The ACLED dataset contains nearly 18,000 events of mob violence as of March 2019. A ‘mob violence’ event involves one or more groups of unorganized, unarmed but violent individuals engaging in political disorder. ACLED defines a mob, in line with the Oxford dictionary, as ‘a large crowd of people, especially one that is disorderly and intent on causing trouble or violence.’ Mob violence, given its spontaneity, specifically involves activity coded as ‘rioters’ active outside the context of a demonstration, and often occurs where dissatisfied communities engage in purposeful, if disorganized, destruction directed at specific groups, property, or individuals perceived as causing harm to the community. Mob violence is currently coded as a sub-event type under the ‘Riots’ event type. However, mob violence does not look the same everywhere, and manifests differently according to political context. Mobs might form in order to pursue vigilante justice against a group or individual or to attack members of another communal or political group. Mob violence can manifest as property destruction, lynching or attacks (including lethal attacks), or clashes with other (armed or unarmed) groups.
Most mob violence events recorded by ACLED have occurred in South Asia and Africa. Since 2016, more than 5,500 mob violence events have occurred in South Asia alone, the majority of which took place in India. In Africa, mob violence occurs throughout the continent, though it is especially concentrated in Eastern Africa. The differences within the mob violence sub-event type – including differences in the identities of those targeted, and the function that such violence serves – are easily apparent in comparing data across these regions in the past two years.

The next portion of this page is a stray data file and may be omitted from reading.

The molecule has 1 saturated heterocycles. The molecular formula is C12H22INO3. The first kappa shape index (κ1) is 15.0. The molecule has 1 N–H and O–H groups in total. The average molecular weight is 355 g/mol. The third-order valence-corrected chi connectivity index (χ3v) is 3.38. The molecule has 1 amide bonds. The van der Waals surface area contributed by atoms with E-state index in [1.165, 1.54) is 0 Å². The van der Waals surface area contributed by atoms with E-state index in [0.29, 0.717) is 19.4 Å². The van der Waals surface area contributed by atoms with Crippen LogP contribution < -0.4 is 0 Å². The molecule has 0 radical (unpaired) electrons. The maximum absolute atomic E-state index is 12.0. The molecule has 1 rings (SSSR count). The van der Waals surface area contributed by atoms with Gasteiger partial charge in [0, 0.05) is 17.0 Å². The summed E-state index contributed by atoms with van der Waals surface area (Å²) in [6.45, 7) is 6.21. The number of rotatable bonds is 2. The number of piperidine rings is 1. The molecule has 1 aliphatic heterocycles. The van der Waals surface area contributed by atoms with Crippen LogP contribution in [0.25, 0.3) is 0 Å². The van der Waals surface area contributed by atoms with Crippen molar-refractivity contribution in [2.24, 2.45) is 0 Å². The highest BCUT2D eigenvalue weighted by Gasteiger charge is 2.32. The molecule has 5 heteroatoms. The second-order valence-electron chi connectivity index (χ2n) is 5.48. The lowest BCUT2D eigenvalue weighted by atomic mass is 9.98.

The targets of mob violence vary between South Asia and Africa. Across both regions, the three groups most commonly targeted are civilians, other rioters/mobs, and state forces — yet mob violence targets different groups across regions. In South Asia, about 65% of mob violence events target violent groups, such as other rioters/mobs or state forces. Only a little more than a third of mob violence events are perpetrated against unarmed civilians in South Asia. Across Africa, on the other hand, nearly half of all mob violence events are against unarmed civilians. Mob violence is more commonly used as a tool to repress, target, or punish unarmed groups and civilians in Africa, whereas in South Asia it more commonly manifests as clashes between rioters/mobs and other violent groups.
Even when narrowing analysis to mob violence against civilians specifically, there are vast differences between targeting patterns in South Asia and in Africa. In Africa, most civilians targeted by mob violence have no recorded affiliation with a specific organization, political party, or identity group. On the other hand, civilians targeted by mob violence in South Asia largely have specific affiliations, in particular with political parties, indicating the prominence of mob violence as a form of political competition in Southern Asia.
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